When people hear the word “quilt”, what they picture depends on many things. They may have old quilts around the house that were made by a cherished friend or relative. Their quilts may have stories attached to them or maybe they have just "always been around", familiar but lacking any information as to who made them. Perhaps a quilt might be a puffy bedspread that was bought at a large retailer, chosen because the purchaser was looking for colors to match their bedroom. And not least, it may indeed be a quilted bed cover that says “hand-quilted” on the label but that was produced overseas by people who sit at sewing machines for long hours for pay that is not enough to actually buy the products they are making.
When people learn that I make quilts they often ask, “Oh, what kind of quilts?” My answer is usually, “Not your grandmother’s quilts!” This is in no way meant to be disparaging toward the lovely and ages-old art of quilting when, rather than pursuing a hobby, women were using scarce free time to construct bedding that would keep their family warm at night. Lacking the resources to buy fabric, they might have used scraps from clothing that was too worn to wear, or even flour sacks and feed bags. Color didn’t matter as long as nothing was wasted!
Quilting was also a chance for women to come together in community and fellowship as they helped one another with their quilts. After the piecing together of the squares by hand, the quilt need to be layered with batting and a backing which would then be sewn together. This was the "quilting," which was also done by hand around a giant frame onto which the quilt was stretched. Women prided themselves on their tiny, even quilting stitches. As conversation swirled about, the quilts came to completion and were ready to be put on a bed or wrap around a sick child.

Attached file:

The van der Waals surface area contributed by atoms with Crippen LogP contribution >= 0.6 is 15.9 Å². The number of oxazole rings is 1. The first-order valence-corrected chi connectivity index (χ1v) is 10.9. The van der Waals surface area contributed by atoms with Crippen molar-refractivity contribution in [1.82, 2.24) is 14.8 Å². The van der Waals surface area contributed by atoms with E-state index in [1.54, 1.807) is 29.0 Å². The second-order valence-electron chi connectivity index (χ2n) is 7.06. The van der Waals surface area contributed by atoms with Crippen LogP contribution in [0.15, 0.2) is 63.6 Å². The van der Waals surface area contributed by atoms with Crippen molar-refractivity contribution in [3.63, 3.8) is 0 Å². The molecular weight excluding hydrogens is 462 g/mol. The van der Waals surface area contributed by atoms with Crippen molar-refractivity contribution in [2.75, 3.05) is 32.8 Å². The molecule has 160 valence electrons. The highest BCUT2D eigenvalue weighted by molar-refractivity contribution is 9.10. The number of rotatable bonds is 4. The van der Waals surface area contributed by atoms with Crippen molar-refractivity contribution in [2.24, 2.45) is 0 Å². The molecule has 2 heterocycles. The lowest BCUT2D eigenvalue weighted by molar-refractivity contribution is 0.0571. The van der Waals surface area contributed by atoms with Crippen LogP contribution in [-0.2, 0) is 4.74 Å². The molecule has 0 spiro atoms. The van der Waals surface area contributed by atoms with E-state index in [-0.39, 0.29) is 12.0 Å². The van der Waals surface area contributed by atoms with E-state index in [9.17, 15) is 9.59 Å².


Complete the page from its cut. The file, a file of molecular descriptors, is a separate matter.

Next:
So my response about not making “grandmotherly” quilts refers to many different things. For example, I don’t piece or quilt my quilts by hand. I have a fancy computerized sewing machine and many, many tools and conveniences that make the process a little easier.This is not to say that making a quilt is ever a snap! It is a painstaking and time consuming labor of love. But you do indeed have to love it - for me it is almost a meditationand that brings great joy.
I also am very interested in color. I am drawn to bright colors and modern prints, combining them in pleasing or even unexpected ways. There are books and books full of traditional quilt patterns with names like “Ohio Star” or “Bear’s Paw.” These are not the books that I have on my shelf. Rather, many of the books I search out contain the word “modern” or “contemporary” in the titles. I also love to put appliques on quilts, which means to cut out shapes or designs which then get top-stitched onto the quilt.
And, happily, the sense of community amongst quilters has continued, although in very different ways. I have groups of quilting friends on social media and in my neighborhood. I have an especially good friend that I go fabric shopping with – she heads to the Civil War reproduction prints while I make a beeline for the latest in modern batiks. These differences in tastes, rather than resulting in disagreements, strengthen our bond as we continue to learn from each other. Quilters, next door or around the world, share a passion that sustains us all!
I hope that my quilts and quilted products reflect my admiration and respect for the women who taught us to quilt. The attention to detail and integrity that goes into every quilted item I make results in items to be cherished and shared with generations to come. They are true heirlooms!